Commands by Josay (5)


  • 2
    echo "aBcDeFgH123" | tr a-z A-Z
    Josay · 2009-08-25 11:06:31 0
  • In Bash, when defining an alias, one usually loses the completion related to the function used in that alias (that completion is usually defined in /etc/bash_completion using the complete builtin). It's easy to reuse the work done for that completion in order to have smart completion for our alias. That's what is done by this command line (that's only an example but it may be very easy to reuse). Note 1 : You can use given command line in a loop "for old in apt-get apt-cache" if you want to define aliases like that for many commands. Note 2 : You can put the output of the command directly in your .bashrc file (after the ". /etc/bash_completion") to always have the alias and its completion Show Sample Output


    4
    old='apt-get'; new="su-${old}"; command="sudo ${old}"; alias "${new}=${command}"; $( complete | sed -n "s/${old}$/${new}/p" ); alias ${new}; complete -p ${new}
    Josay · 2009-08-10 00:15:05 0
  • A common mistake in Bash is to write command-line where there's command a reading a file and whose result is redirected to that file. It can be easily avoided because of : 1) warnings "-bash: file.txt: cannot overwrite existing file" 2) options (often "-i") that let the command directly modify the file but I like to have that small function that does the trick by waiting for the first command to end before trying to write into the file. Lots of things could probably done in a better way, if you know one... Show Sample Output


    2
    buffer () { tty -s && return; tmp=$(mktemp); cat > "${tmp}"; if [ -n "$1" ] && ( ( [ -f "$1" ] && [ -w "$1" ] ) || ( ! [ -a "$1" ] && [ -w "$(dirname "$1")" ] ) ); then mv -f "${tmp}" "$1"; else echo "Can't write in \"$1\""; rm -f "${tmp}"; fi }
    Josay · 2009-07-27 20:21:15 3
  • Pressing ESC then * will insert in the command line the results of the autocompletion. It's hard to explain but if you look the sample output or do echo ESC * you will understand quickly. By the way, few reminders about ESC : - Hold ESC does the same thing as tab tab - 'ESC .' inserts the last argument of last command (can be done many times in order to get the last argument of all previous commands) Show Sample Output


    65
    ESC *
    Josay · 2009-06-14 21:17:40 18
  • command | my_irc Pipe whatever you want to this function, it will, if everything goes well, be redirected to a channel or a user on an IRC server. Please note that : - I am not responsible of flood excesses you might provoke. - that function does not reply to PINGs from the server. That's the reason why I first write in a temporary file. Indeed, I don't want to wait for inputs while being connected to the server. However, according to the configuration of the server and the length of your file, you may timeout before finishing. - Concerning the server, the variable content must be on the form "irc.server.org 6667" (or any other port). If you want to make some tests, you can also create a fake IRC server on "localhost 55555" by using netcat -l -p 55555 - Concerning the target, you can choose a channel (beginning with a '#' like "#chan") or a user (like "user") - The other variables have obvious names. Show Sample Output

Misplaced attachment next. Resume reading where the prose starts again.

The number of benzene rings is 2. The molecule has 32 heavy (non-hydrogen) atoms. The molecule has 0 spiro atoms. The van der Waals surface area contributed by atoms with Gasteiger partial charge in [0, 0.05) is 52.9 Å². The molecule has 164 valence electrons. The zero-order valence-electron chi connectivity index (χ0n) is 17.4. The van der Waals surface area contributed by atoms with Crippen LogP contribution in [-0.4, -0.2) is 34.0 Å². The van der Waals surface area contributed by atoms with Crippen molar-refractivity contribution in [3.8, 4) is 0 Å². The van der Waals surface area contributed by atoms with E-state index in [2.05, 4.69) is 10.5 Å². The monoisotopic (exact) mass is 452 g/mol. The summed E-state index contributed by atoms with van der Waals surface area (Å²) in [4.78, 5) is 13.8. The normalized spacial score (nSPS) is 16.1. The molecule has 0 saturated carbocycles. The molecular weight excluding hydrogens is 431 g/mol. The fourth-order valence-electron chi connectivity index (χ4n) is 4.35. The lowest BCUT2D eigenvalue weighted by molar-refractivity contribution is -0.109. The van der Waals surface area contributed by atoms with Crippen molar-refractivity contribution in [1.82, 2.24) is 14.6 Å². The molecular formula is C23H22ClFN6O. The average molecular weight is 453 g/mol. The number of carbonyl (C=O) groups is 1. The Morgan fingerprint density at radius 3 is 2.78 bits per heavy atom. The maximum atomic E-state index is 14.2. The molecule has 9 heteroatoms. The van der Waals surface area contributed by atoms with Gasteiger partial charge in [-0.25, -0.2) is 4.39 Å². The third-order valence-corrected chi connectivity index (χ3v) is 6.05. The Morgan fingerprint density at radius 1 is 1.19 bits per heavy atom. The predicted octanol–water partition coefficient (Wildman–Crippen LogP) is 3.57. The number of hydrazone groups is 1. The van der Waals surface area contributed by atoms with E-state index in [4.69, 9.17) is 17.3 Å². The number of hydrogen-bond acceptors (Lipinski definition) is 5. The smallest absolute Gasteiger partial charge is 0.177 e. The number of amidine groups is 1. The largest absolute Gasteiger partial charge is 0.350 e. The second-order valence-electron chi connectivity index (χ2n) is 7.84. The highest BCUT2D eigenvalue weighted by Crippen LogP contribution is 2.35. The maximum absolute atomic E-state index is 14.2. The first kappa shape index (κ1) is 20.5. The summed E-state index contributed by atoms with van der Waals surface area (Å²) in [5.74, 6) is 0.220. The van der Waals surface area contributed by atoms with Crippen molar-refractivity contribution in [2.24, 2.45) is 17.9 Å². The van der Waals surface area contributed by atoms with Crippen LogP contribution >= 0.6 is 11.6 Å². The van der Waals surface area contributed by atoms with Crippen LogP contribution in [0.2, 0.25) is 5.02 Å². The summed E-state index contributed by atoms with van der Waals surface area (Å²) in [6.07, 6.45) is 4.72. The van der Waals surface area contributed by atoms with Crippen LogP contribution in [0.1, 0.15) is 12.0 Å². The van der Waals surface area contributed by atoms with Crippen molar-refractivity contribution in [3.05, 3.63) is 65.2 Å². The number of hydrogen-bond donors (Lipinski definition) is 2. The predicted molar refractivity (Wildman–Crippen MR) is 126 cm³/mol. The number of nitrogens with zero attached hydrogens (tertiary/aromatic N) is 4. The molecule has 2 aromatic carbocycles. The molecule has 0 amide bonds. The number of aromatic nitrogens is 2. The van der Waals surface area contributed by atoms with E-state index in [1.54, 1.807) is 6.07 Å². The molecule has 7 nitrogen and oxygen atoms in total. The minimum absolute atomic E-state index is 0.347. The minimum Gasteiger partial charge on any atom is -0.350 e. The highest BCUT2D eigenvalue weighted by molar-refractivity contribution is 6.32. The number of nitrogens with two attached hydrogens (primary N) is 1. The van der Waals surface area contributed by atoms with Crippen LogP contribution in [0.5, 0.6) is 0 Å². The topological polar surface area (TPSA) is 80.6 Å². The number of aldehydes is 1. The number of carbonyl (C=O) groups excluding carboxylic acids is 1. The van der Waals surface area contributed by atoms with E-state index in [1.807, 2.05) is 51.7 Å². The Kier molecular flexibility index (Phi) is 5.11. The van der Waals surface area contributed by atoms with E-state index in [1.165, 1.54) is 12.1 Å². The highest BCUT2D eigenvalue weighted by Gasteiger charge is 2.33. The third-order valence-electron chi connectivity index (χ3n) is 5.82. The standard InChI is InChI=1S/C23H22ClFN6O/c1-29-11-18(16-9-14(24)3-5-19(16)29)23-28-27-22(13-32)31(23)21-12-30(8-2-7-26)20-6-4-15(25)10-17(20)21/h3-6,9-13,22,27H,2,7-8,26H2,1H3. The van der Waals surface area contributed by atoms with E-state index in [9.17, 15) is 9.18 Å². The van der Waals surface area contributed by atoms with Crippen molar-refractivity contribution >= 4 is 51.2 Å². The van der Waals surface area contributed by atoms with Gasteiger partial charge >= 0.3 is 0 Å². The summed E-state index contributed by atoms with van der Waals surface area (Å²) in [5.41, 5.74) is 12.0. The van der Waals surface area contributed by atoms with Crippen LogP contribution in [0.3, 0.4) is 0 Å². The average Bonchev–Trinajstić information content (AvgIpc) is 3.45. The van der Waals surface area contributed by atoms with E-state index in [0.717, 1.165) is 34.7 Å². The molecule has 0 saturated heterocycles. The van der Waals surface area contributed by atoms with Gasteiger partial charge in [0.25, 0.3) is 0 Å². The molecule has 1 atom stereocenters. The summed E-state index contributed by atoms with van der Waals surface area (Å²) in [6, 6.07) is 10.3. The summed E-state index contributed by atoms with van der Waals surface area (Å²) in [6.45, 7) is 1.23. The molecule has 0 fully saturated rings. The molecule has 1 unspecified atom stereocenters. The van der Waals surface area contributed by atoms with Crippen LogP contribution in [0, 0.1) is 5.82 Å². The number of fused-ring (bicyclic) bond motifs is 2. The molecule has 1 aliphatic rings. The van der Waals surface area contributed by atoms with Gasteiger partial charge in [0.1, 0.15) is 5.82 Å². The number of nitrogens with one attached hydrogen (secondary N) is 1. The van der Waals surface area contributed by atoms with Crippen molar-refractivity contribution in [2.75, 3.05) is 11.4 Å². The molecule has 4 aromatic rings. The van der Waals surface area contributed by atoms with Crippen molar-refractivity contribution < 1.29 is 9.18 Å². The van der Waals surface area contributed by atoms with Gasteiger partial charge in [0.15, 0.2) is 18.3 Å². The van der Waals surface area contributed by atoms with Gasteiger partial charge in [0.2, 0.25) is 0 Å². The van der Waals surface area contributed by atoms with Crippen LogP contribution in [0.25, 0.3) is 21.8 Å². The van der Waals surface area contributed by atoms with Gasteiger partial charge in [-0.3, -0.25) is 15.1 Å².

1
    function my_irc { tmp=`mktemp`; cat > $tmp; { echo -e "USER $username x x :$ircname\nNICK $nick\nJOIN $target"; while read line; do echo -e "PRIVMSG $target :$line"; done < $tmp; } | nc $server > /dev/null ; rm $tmp; }
    Josay · 2009-06-11 22:14:48 0

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Find the package that installed a command

Quick HTML image gallery
My take on the original: even though I like the other's use of -exec echo, sed just feels more natural. This should also be slightly easier to improve. I expanded this into a script as an exercise, which took about 35 minutes (had to look up some docs): http://bitbucket.org/kniht/nonsense/src/7c1b46488dfc/commandlinefu/quick_image_gallery.py

What is my ip?

Get the current svn branch/tag (Good for PS1/PROMPT_COMMAND cases)
Get the svn info, grep for the "URL" of the repository, pull out the tag/branch/trunk, and then just show the helpful/meaningful bit.

deaggregate ip ranges
Taking file with ip ranges, each on it's own line like: $cat ipranges.txt 213.87.86.160-213.87.86.193 213.87.87.0-213.87.88.255 91.135.210.0-91.135.210.255 command returns deaggregated ip ranges using ipcalc deaggregate feature like that: 213.87.86.160/27 213.87.86.192/31 213.87.87.0/24 213.87.88.0/24 91.135.210.0/24 Useful for configuring nginx geo module

Get your outgoing IP address
should be very consistent cause it's google :-)

Find usb device in realtime
Using this command you can track a moment when usb device was attached.

google chart api
http://chart.apis.google.com/chart?chs=450x200&cht=p3&chtt=Browser+Usage+on+Wikimedia&chl=IE%2834.2%%29|Firefox%2823.6%%29|Chrome%2820.6%%29|Safari%2811.2%%29|Opera%285.0%%29|Android%281.9%%29|Other%283.5%%29&chd=t:34.2,23.6,20.6,11.2,5.0,1.9,3.5

View ~/.ssh/known_hosts key information
Will return the SSH server key information for each host you have in your ~/.ssh/known_hosts file, including key size, key fingerprint, key IP address or domain name, and key type.

List all TCP opened ports on localhost in LISTEN mode
Alternative of OJM snippet : This one show the IP too, where ports bind. It's very important, because if there's only 127.0.0.1 instead of 0.0.0.0, connections from internet are rejected.


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